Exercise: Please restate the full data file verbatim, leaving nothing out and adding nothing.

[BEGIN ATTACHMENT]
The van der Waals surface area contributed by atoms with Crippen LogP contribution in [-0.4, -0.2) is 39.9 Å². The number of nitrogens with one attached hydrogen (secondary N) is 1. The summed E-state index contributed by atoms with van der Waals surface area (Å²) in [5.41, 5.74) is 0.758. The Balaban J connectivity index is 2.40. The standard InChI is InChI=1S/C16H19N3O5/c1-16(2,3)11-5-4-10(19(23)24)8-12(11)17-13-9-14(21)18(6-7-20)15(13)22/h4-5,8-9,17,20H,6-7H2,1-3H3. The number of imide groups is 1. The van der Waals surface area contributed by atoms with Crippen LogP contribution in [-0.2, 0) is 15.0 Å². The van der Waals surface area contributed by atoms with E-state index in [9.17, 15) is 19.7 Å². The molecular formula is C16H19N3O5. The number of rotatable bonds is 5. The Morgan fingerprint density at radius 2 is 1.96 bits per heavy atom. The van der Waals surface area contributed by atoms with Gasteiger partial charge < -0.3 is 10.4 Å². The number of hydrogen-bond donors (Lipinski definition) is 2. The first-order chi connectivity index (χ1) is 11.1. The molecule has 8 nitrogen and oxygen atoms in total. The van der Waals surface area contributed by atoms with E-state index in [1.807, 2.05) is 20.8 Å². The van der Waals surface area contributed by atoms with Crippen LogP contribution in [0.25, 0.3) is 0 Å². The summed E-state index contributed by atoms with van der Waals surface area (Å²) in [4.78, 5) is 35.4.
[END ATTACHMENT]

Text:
The van der Waals surface area contributed by atoms with Crippen LogP contribution in [-0.4, -0.2) is 39.9 Å². The number of nitrogens with one attached hydrogen (secondary N) is 1. The summed E-state index contributed by atoms with van der Waals surface area (Å²) in [5.41, 5.74) is 0.758. The Balaban J connectivity index is 2.40. The standard InChI is InChI=1S/C16H19N3O5/c1-16(2,3)11-5-4-10(19(23)24)8-12(11)17-13-9-14(21)18(6-7-20)15(13)22/h4-5,8-9,17,20H,6-7H2,1-3H3. The number of imide groups is 1. The van der Waals surface area contributed by atoms with Crippen LogP contribution in [-0.2, 0) is 15.0 Å². The van der Waals surface area contributed by atoms with E-state index in [9.17, 15) is 19.7 Å². The molecular formula is C16H19N3O5. The number of rotatable bonds is 5. The Morgan fingerprint density at radius 2 is 1.96 bits per heavy atom. The van der Waals surface area contributed by atoms with Gasteiger partial charge < -0.3 is 10.4 Å². The number of hydrogen-bond donors (Lipinski definition) is 2. The first-order chi connectivity index (χ1) is 11.1. The molecule has 8 nitrogen and oxygen atoms in total. The van der Waals surface area contributed by atoms with E-state index in [1.807, 2.05) is 20.8 Å². The van der Waals surface area contributed by atoms with Crippen LogP contribution in [0.25, 0.3) is 0 Å². The summed E-state index contributed by atoms with van der Waals surface area (Å²) in [4.78, 5) is 35.4.